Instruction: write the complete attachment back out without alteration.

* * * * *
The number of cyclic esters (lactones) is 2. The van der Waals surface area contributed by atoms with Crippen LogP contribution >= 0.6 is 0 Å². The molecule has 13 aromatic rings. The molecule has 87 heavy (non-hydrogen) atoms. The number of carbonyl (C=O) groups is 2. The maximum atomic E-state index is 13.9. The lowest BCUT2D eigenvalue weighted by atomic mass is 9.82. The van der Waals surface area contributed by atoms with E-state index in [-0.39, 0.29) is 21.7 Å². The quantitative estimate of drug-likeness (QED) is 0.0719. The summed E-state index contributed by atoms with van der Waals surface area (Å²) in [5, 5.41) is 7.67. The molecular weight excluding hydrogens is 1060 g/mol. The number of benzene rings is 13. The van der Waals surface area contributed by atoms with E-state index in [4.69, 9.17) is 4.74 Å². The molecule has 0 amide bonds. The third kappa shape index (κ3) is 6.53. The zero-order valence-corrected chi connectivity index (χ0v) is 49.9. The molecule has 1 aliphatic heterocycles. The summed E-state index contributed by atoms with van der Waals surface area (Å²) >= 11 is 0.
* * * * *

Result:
The number of cyclic esters (lactones) is 2. The van der Waals surface area contributed by atoms with Crippen LogP contribution >= 0.6 is 0 Å². The molecule has 13 aromatic rings. The molecule has 87 heavy (non-hydrogen) atoms. The number of carbonyl (C=O) groups is 2. The maximum atomic E-state index is 13.9. The lowest BCUT2D eigenvalue weighted by atomic mass is 9.82. The van der Waals surface area contributed by atoms with E-state index in [-0.39, 0.29) is 21.7 Å². The quantitative estimate of drug-likeness (QED) is 0.0719. The summed E-state index contributed by atoms with van der Waals surface area (Å²) in [5, 5.41) is 7.67. The molecular weight excluding hydrogens is 1060 g/mol. The number of benzene rings is 13. The van der Waals surface area contributed by atoms with E-state index in [4.69, 9.17) is 4.74 Å². The molecule has 0 amide bonds. The third kappa shape index (κ3) is 6.53. The zero-order valence-corrected chi connectivity index (χ0v) is 49.9. The molecule has 1 aliphatic heterocycles. The summed E-state index contributed by atoms with van der Waals surface area (Å²) >= 11 is 0.